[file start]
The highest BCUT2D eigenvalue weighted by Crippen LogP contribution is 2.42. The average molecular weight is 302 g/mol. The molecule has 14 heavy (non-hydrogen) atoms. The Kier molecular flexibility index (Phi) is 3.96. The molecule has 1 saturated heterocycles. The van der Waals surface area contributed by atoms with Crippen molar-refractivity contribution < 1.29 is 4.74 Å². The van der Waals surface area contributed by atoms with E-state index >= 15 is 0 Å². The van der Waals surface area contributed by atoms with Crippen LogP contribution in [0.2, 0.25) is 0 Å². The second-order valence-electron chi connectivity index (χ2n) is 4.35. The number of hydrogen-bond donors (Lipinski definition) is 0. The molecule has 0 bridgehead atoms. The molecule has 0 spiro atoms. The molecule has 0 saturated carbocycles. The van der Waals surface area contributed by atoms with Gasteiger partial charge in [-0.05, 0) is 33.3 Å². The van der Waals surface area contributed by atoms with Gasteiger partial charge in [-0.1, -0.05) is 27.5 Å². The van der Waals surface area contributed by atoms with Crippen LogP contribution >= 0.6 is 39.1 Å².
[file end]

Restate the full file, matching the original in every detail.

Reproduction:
The highest BCUT2D eigenvalue weighted by Crippen LogP contribution is 2.42. The average molecular weight is 302 g/mol. The molecule has 14 heavy (non-hydrogen) atoms. The Kier molecular flexibility index (Phi) is 3.96. The molecule has 1 saturated heterocycles. The van der Waals surface area contributed by atoms with Crippen molar-refractivity contribution < 1.29 is 4.74 Å². The van der Waals surface area contributed by atoms with E-state index >= 15 is 0 Å². The van der Waals surface area contributed by atoms with Crippen LogP contribution in [0.2, 0.25) is 0 Å². The second-order valence-electron chi connectivity index (χ2n) is 4.35. The number of hydrogen-bond donors (Lipinski definition) is 0. The molecule has 0 bridgehead atoms. The molecule has 0 spiro atoms. The molecule has 0 saturated carbocycles. The van der Waals surface area contributed by atoms with Gasteiger partial charge in [-0.05, 0) is 33.3 Å². The van der Waals surface area contributed by atoms with Gasteiger partial charge in [-0.1, -0.05) is 27.5 Å². The van der Waals surface area contributed by atoms with Crippen LogP contribution >= 0.6 is 39.1 Å².